Friday 26 January

My main preoccupation in the middle of January has been to use up my vacation days before the end of January when I would lose them. Of course this puts additional pressure on to my workload and especially when there are so many unexpected funerals. One funeral required more diplomacy than would usually be expected and this process adds to the time!

During the same period the weather both deteriorated and improved. In one week we experienced below freezing as well as 80f. I even had to go out into the garden to wrap my hibiscus plants in blankets!

On 18 January I managed to complete my UK tax return. This is always a major achievement and feels like a weight is lifted once it is complete.

On Friday 19th it was good to be able to welcome some friends to my house. They had not visited since soon after my move in but found it more homely (despite the hole in the roof and missing flooring! During the evening we exchanged Christmas presents and discovered that sambuca is a dangerous drink.

I spent 22-26 January in St Louis with the Liturgical Composers Forum. I had attended last year and had enjoyed the company of these composers and their collective wisdom. This year, the 20th anniversary, was something of a celebration so they had invited several speakers to address us. John Foley, who had founded the forum, was there to give and receive reminiscences. Tom Booth gave an objective analysis of contemporary music. Michael Joncas contributed a well-considered analysis of the post Vatican 2 influences on church music and placed each of us in categories of influence. I was added to the St Thomas More Group strand. Damaris Thillet also gave an introductory overview of the bilingual experience.

During the first two evenings a considerable amount of whisky was imbibed and by Wednesday evening this had been exhausted but the supplies of wine seem everlasting! On Wednesday evening we adjourned to the Hilton Hotel for a banquet. This closed with a fine and moving tribute to John Foley. All present sang a selection of his classics from memory. This was proof, if any were needed, that music carries our faith!

On Thursday there were meetings regarding the organisation and preparations for the evening’s concert. The latter went so well that we finished ahead of time and were able to relax (without alcohol) before the concert itself. Over the evening meal I had the good fortune to become embroiled in a deep conversation with John Foley. This was always going to be one of those moments when you feel probed for what makes you tick. At one point in our discussion of what is more important, words or music, he asked me if my expressed opinion was just because I was chatting with him. Politely I had to remark that I had never attended any address he may have given and did not know what his thinking might be … but I did know my own mind!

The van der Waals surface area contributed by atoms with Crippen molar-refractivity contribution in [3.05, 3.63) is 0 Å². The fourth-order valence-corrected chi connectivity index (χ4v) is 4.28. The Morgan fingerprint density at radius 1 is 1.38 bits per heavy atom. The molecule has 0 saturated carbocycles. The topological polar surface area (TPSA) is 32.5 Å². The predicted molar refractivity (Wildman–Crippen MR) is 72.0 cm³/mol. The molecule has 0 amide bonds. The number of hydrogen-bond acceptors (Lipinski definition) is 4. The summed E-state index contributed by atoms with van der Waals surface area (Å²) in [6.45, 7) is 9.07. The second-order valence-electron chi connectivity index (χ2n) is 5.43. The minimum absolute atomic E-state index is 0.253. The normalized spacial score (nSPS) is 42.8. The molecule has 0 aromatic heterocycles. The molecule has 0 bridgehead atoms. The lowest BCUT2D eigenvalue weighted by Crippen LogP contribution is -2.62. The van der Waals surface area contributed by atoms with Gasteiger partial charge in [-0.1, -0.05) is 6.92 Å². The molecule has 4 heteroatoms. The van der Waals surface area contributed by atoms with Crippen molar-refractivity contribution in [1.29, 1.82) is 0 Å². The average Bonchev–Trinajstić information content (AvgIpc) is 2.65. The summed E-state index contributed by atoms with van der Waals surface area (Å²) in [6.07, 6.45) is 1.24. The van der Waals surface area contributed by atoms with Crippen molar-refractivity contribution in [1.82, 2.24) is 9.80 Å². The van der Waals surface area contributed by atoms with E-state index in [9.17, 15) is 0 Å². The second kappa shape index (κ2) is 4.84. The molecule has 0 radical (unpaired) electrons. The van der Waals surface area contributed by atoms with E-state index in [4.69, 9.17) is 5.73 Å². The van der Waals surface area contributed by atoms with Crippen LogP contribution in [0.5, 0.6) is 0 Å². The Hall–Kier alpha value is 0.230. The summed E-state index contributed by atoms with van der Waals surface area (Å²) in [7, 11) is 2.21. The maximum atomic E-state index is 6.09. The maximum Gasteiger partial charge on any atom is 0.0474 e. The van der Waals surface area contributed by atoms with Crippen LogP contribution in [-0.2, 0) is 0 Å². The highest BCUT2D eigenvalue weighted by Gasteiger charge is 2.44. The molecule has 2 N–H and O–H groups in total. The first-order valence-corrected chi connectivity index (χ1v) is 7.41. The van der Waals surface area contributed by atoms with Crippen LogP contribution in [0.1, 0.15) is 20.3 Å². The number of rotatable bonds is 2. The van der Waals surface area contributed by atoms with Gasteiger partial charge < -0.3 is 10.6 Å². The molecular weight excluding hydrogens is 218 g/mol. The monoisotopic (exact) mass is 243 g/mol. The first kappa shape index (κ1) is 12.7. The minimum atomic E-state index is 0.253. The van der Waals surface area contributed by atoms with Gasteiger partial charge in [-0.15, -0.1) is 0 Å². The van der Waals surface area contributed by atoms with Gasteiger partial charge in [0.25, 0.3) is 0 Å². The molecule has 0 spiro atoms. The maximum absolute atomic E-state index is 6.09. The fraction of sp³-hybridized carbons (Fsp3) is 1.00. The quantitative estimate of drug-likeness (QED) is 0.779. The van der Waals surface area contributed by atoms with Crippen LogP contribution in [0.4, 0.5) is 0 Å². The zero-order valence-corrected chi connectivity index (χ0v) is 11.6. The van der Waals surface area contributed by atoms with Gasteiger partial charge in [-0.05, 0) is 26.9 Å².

We shared the concert with a local church choir who were just wonderful. I sang with the tenors who were placed on the back row. We were so eclipsed by the tallest couple of basses in front of us that we saw nothing of the conductor. At one point I turned to Scot Crandal next to me and asked him if he, like me, had realised that at some point in the concert the conductors had changed. we had both been blissfully unaware of this!

After the concert there was a reception and then we regrouped in another lounge to where the wine followed. We ended the night at 4am having put the world thoroughly to rights.

Getting up this morning was not an easy task and after a walk of the grounds with the remaining composers I retired to a lounge for some peace. My flight was not until 3.30pm and I had been offered a lift to the airport rather than arrive early on the last shuttle bus and have to hang around there.

Around midday what had been a sunny start to the day became overcast and more wintry. ‘Time to return to Tampa’, I mused.

 

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